Popular Internet search engine Google's chief executive Eric Schmidt and founders Larry Page and Sergey Brin were offered a raise in their salaries, which they declined to accept saying they would continue taking the token amount of $1 annually.
Eric, Sergey and Larry were offered increase in their salary but they rejected the offers citing own preferences not to receive salary and bonus compensation at this time, a company filing with the Securities and Exchange Commission said.
Schmidt, Page and Brin first reduced their annual salaries to $1 in 2004 when Google filed plans to go public.
Before that Schmidt had been earning an annual salary of $250,000, while Brin and Page received $150,000 a year.
"There is a school of thought that if you have a significant block of company stock that should be sufficiently motivating," Tim Sparks, president of Compensia, an executive compensation consulting firm told the San Jose Mercury News.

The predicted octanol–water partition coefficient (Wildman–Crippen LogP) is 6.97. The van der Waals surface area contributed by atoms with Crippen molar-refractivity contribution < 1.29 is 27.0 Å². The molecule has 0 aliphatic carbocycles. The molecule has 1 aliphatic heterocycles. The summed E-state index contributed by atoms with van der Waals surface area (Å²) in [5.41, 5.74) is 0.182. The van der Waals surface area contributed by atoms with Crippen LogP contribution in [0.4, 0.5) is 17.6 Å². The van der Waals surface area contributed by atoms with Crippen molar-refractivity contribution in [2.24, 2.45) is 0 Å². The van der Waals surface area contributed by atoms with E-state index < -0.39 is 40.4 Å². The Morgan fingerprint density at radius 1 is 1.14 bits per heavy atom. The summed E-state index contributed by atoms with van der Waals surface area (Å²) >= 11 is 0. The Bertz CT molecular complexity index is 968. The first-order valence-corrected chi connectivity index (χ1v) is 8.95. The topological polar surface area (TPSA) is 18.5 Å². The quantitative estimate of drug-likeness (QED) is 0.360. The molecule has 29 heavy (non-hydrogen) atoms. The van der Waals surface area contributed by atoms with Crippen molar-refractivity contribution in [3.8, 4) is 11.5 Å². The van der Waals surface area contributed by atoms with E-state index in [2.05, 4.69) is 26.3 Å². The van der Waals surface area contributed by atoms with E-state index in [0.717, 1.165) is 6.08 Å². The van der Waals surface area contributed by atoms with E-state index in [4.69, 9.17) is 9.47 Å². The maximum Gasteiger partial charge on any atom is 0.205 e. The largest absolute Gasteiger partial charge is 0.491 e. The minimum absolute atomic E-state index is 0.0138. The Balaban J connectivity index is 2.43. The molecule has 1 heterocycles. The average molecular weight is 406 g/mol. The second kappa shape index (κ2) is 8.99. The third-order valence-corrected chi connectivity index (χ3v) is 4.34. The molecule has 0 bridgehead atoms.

Since the company's IPO in August 2004, Schmidt has sold stock worth $549 million, Page has sold nearly $2.2 billion and Brin has sold stock worth more than $1.8 billion.
All three continue to hold significant stakes in the company. Schmidt has 12.4 million shares, while Page and Brin each have more than 31.5 million shares, the Mercury News reported. Together their holdings represent 68.8 per cent of shares.